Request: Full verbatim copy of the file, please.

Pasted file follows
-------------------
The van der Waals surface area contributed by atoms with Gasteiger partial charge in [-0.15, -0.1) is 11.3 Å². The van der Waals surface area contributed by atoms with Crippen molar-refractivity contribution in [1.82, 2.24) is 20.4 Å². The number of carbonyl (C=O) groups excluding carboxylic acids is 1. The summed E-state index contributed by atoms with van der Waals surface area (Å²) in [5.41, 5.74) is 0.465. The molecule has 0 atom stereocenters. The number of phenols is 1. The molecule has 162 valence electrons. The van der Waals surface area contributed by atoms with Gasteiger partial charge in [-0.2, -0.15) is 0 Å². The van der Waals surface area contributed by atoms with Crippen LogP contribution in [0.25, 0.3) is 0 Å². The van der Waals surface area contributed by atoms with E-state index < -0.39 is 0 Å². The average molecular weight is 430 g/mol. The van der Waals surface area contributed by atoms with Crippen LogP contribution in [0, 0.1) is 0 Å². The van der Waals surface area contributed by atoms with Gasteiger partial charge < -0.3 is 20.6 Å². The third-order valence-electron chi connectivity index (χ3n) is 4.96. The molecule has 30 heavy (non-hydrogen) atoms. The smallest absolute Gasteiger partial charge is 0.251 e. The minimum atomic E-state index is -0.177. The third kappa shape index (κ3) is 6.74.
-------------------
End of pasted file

The van der Waals surface area contributed by atoms with Gasteiger partial charge in [-0.15, -0.1) is 11.3 Å². The van der Waals surface area contributed by atoms with Crippen molar-refractivity contribution in [1.82, 2.24) is 20.4 Å². The number of carbonyl (C=O) groups excluding carboxylic acids is 1. The summed E-state index contributed by atoms with van der Waals surface area (Å²) in [5.41, 5.74) is 0.465. The molecule has 0 atom stereocenters. The number of phenols is 1. The molecule has 162 valence electrons. The van der Waals surface area contributed by atoms with Gasteiger partial charge in [-0.2, -0.15) is 0 Å². The van der Waals surface area contributed by atoms with Crippen LogP contribution in [0.25, 0.3) is 0 Å². The van der Waals surface area contributed by atoms with E-state index < -0.39 is 0 Å². The average molecular weight is 430 g/mol. The van der Waals surface area contributed by atoms with Crippen LogP contribution in [0, 0.1) is 0 Å². The van der Waals surface area contributed by atoms with Gasteiger partial charge < -0.3 is 20.6 Å². The third-order valence-electron chi connectivity index (χ3n) is 4.96. The molecule has 30 heavy (non-hydrogen) atoms. The smallest absolute Gasteiger partial charge is 0.251 e. The minimum atomic E-state index is -0.177. The third kappa shape index (κ3) is 6.74.